GE Aerospace turned a $1.5 billion profit in the second quarter of 2023 as the company significantly increased the pace of its commercial aircraft engine deliveries.

Parent General Electric reported the profit on 25 July, noting also a sharp uptick in GE Aerospace’s sales of aftermarket services and military products.

The Ohio engine maker’s $1.5 billion second-quarter profit is 29% more than its profit in the same period last year, reflecting a bump in revenue, which jumped 28% year-on-year to $7.9 billion last quarter.

A320neo CFM Leap-c-Airbus

Source: Airbus

GE Aerospace’s CFM International affiliate last quarter delivered 419 Leap turbofans, which power Airbus A320neo-family jets and Boeing 737 Max

“GE Aerospace is growing rapidly, executing on the ramp for customers and building services strength,” says Larry Culp, chief executive of both GE Aerospace and parent GE.

The aerospace company has recently succeeded in accelerating aircraft engine production and deliveries, particularly of the CFM International Leap turbofans it produces in partnership with Safran Aircraft Engines.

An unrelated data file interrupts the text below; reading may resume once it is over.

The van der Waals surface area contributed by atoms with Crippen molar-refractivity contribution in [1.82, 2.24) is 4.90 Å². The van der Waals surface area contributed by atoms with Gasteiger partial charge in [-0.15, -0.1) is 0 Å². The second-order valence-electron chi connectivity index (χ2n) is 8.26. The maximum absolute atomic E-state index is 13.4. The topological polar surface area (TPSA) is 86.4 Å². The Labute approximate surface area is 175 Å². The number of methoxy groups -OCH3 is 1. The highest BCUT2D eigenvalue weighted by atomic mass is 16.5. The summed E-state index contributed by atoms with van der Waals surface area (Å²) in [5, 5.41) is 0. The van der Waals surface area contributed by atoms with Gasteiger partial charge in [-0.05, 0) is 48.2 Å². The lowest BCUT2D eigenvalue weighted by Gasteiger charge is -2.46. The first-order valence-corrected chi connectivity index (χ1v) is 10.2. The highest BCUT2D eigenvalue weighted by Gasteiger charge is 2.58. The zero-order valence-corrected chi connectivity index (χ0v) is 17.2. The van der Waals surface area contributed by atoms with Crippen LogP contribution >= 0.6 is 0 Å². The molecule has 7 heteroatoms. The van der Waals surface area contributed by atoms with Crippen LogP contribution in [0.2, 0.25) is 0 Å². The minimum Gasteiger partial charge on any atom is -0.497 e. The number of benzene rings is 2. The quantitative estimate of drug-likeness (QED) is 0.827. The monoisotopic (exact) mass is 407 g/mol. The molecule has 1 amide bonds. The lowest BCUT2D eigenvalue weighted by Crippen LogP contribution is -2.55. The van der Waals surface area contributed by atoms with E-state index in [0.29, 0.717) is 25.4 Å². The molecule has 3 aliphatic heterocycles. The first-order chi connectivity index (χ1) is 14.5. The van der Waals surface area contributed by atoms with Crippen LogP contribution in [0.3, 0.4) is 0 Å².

GE Aerospace delivered 543 commercial aircraft engines in the second quarter, up 53% from 355 deliveries in the same period last year. Those included delivery of 419 Leaps last quarter, up 85% from 226 one year earlier. Leaps are the sole power for Boeing’s 737 Max and one of two options for Airbus’ A320neo-family jets.

On the defence side, GE Aerospace delivered 228 engines last year, up 74% in one year.

Business improvements have led GE to predict better 2023 results. It now anticipates GE Aerospace’s full-year 2023 revenue will increase up to 20% year on year, changed from a previous expectation of a “mid-to-high teens” bump.

Additionally, GE thinks the aerospace business will turn a $5.6-5.9 billion 2023 operating profit, up from its earlier $5.3-5.7 billion expectation.

GE Aerospace and competitor Pratt & Whitney have been working to increase engine production to fulfil demand from Airbus and Boeing. GE’s Culp earlier this year said skilled-worker shortages were the prime factor holding up engine output.